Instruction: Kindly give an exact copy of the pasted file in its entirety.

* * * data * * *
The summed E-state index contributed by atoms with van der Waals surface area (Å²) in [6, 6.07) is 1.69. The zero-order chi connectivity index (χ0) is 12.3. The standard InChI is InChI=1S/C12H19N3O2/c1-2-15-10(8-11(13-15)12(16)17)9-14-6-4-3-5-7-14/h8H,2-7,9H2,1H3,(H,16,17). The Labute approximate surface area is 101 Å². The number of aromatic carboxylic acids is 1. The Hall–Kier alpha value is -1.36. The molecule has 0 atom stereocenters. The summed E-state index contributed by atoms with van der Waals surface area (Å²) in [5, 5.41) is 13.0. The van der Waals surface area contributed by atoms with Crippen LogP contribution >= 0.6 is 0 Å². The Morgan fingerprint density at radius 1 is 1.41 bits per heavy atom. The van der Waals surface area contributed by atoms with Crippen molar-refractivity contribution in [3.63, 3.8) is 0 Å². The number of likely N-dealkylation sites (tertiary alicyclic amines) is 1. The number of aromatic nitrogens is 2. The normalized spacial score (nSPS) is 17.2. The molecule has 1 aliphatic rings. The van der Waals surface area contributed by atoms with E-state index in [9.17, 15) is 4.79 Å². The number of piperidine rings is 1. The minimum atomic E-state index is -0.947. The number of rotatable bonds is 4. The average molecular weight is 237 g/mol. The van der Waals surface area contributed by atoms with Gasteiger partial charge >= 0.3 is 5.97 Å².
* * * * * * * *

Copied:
The summed E-state index contributed by atoms with van der Waals surface area (Å²) in [6, 6.07) is 1.69. The zero-order chi connectivity index (χ0) is 12.3. The standard InChI is InChI=1S/C12H19N3O2/c1-2-15-10(8-11(13-15)12(16)17)9-14-6-4-3-5-7-14/h8H,2-7,9H2,1H3,(H,16,17). The Labute approximate surface area is 101 Å². The number of aromatic carboxylic acids is 1. The Hall–Kier alpha value is -1.36. The molecule has 0 atom stereocenters. The summed E-state index contributed by atoms with van der Waals surface area (Å²) in [5, 5.41) is 13.0. The van der Waals surface area contributed by atoms with Crippen LogP contribution >= 0.6 is 0 Å². The Morgan fingerprint density at radius 1 is 1.41 bits per heavy atom. The van der Waals surface area contributed by atoms with Crippen molar-refractivity contribution in [3.63, 3.8) is 0 Å². The number of likely N-dealkylation sites (tertiary alicyclic amines) is 1. The number of aromatic nitrogens is 2. The normalized spacial score (nSPS) is 17.2. The molecule has 1 aliphatic rings. The van der Waals surface area contributed by atoms with E-state index in [9.17, 15) is 4.79 Å². The number of piperidine rings is 1. The minimum atomic E-state index is -0.947. The number of rotatable bonds is 4. The average molecular weight is 237 g/mol. The van der Waals surface area contributed by atoms with Gasteiger partial charge >= 0.3 is 5.97 Å².